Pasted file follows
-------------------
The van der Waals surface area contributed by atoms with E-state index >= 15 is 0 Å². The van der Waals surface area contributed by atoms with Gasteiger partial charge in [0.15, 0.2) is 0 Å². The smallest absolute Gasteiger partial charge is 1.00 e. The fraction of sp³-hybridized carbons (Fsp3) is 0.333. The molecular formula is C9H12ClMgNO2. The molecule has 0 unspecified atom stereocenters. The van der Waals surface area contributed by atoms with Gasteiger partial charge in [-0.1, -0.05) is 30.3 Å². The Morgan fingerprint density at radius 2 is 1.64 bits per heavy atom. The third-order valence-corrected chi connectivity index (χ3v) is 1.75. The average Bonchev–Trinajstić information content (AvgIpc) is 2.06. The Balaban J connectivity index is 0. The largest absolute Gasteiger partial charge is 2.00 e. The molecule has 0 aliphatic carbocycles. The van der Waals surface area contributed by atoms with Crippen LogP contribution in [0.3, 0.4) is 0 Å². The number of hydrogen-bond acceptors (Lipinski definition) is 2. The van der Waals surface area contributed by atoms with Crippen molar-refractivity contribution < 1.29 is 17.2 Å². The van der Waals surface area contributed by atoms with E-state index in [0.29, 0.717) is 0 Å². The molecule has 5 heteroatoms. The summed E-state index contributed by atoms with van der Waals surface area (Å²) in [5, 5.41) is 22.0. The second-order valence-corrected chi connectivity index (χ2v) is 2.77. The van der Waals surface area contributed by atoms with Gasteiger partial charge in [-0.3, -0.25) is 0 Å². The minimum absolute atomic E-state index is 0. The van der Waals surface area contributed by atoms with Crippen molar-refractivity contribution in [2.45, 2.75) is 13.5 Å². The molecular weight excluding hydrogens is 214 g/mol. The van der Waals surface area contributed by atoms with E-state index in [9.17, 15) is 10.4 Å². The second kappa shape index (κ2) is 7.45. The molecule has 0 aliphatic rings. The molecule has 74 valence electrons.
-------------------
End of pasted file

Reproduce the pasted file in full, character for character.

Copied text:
The van der Waals surface area contributed by atoms with E-state index >= 15 is 0 Å². The van der Waals surface area contributed by atoms with Gasteiger partial charge in [0.15, 0.2) is 0 Å². The smallest absolute Gasteiger partial charge is 1.00 e. The fraction of sp³-hybridized carbons (Fsp3) is 0.333. The molecular formula is C9H12ClMgNO2. The molecule has 0 unspecified atom stereocenters. The van der Waals surface area contributed by atoms with Gasteiger partial charge in [-0.1, -0.05) is 30.3 Å². The Morgan fingerprint density at radius 2 is 1.64 bits per heavy atom. The third-order valence-corrected chi connectivity index (χ3v) is 1.75. The average Bonchev–Trinajstić information content (AvgIpc) is 2.06. The Balaban J connectivity index is 0. The largest absolute Gasteiger partial charge is 2.00 e. The molecule has 0 aliphatic carbocycles. The van der Waals surface area contributed by atoms with Crippen LogP contribution in [0.3, 0.4) is 0 Å². The number of hydrogen-bond acceptors (Lipinski definition) is 2. The van der Waals surface area contributed by atoms with Crippen molar-refractivity contribution < 1.29 is 17.2 Å². The van der Waals surface area contributed by atoms with E-state index in [0.29, 0.717) is 0 Å². The molecule has 5 heteroatoms. The summed E-state index contributed by atoms with van der Waals surface area (Å²) in [5, 5.41) is 22.0. The second-order valence-corrected chi connectivity index (χ2v) is 2.77. The van der Waals surface area contributed by atoms with Gasteiger partial charge in [-0.3, -0.25) is 0 Å². The minimum absolute atomic E-state index is 0. The van der Waals surface area contributed by atoms with Crippen molar-refractivity contribution in [2.45, 2.75) is 13.5 Å². The molecular weight excluding hydrogens is 214 g/mol. The van der Waals surface area contributed by atoms with E-state index in [9.17, 15) is 10.4 Å². The second kappa shape index (κ2) is 7.45. The molecule has 0 aliphatic rings. The molecule has 74 valence electrons.